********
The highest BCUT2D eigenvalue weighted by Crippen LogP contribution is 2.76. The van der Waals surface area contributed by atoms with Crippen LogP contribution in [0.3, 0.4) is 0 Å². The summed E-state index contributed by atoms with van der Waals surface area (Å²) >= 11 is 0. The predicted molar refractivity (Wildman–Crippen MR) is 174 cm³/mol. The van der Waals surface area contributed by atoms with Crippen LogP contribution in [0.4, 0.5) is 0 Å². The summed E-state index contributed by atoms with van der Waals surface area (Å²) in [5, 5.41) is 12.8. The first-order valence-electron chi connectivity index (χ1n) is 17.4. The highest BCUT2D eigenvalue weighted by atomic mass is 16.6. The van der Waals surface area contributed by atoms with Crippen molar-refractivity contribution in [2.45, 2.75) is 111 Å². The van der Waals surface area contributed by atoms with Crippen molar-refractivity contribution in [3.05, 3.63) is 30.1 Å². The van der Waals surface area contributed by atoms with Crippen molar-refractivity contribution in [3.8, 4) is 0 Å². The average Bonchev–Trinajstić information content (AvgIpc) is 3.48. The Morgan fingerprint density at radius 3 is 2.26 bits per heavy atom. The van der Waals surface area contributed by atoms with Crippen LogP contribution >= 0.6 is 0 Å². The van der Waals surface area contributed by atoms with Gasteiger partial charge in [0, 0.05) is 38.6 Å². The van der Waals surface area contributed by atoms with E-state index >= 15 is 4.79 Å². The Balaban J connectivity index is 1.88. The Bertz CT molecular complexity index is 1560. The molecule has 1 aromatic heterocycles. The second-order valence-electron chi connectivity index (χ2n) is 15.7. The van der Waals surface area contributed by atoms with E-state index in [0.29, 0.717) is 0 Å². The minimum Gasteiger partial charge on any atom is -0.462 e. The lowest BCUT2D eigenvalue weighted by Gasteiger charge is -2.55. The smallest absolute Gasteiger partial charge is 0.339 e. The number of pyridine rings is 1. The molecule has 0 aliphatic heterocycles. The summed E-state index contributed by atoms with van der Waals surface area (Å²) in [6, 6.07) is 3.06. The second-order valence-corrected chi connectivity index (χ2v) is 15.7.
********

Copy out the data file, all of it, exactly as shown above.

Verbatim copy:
The highest BCUT2D eigenvalue weighted by Crippen LogP contribution is 2.76. The van der Waals surface area contributed by atoms with Crippen LogP contribution in [0.3, 0.4) is 0 Å². The summed E-state index contributed by atoms with van der Waals surface area (Å²) >= 11 is 0. The predicted molar refractivity (Wildman–Crippen MR) is 174 cm³/mol. The van der Waals surface area contributed by atoms with Crippen LogP contribution in [0.4, 0.5) is 0 Å². The summed E-state index contributed by atoms with van der Waals surface area (Å²) in [5, 5.41) is 12.8. The first-order valence-electron chi connectivity index (χ1n) is 17.4. The highest BCUT2D eigenvalue weighted by atomic mass is 16.6. The van der Waals surface area contributed by atoms with Crippen molar-refractivity contribution in [2.45, 2.75) is 111 Å². The van der Waals surface area contributed by atoms with Crippen molar-refractivity contribution in [3.05, 3.63) is 30.1 Å². The van der Waals surface area contributed by atoms with Crippen molar-refractivity contribution in [3.8, 4) is 0 Å². The average Bonchev–Trinajstić information content (AvgIpc) is 3.48. The Morgan fingerprint density at radius 3 is 2.26 bits per heavy atom. The van der Waals surface area contributed by atoms with Crippen LogP contribution >= 0.6 is 0 Å². The van der Waals surface area contributed by atoms with Gasteiger partial charge in [0, 0.05) is 38.6 Å². The van der Waals surface area contributed by atoms with E-state index >= 15 is 4.79 Å². The Balaban J connectivity index is 1.88. The Bertz CT molecular complexity index is 1560. The molecule has 1 aromatic heterocycles. The second-order valence-electron chi connectivity index (χ2n) is 15.7. The van der Waals surface area contributed by atoms with E-state index in [0.29, 0.717) is 0 Å². The minimum Gasteiger partial charge on any atom is -0.462 e. The lowest BCUT2D eigenvalue weighted by Gasteiger charge is -2.55. The smallest absolute Gasteiger partial charge is 0.339 e. The number of pyridine rings is 1. The molecule has 0 aliphatic heterocycles. The summed E-state index contributed by atoms with van der Waals surface area (Å²) in [6, 6.07) is 3.06. The second-order valence-corrected chi connectivity index (χ2v) is 15.7.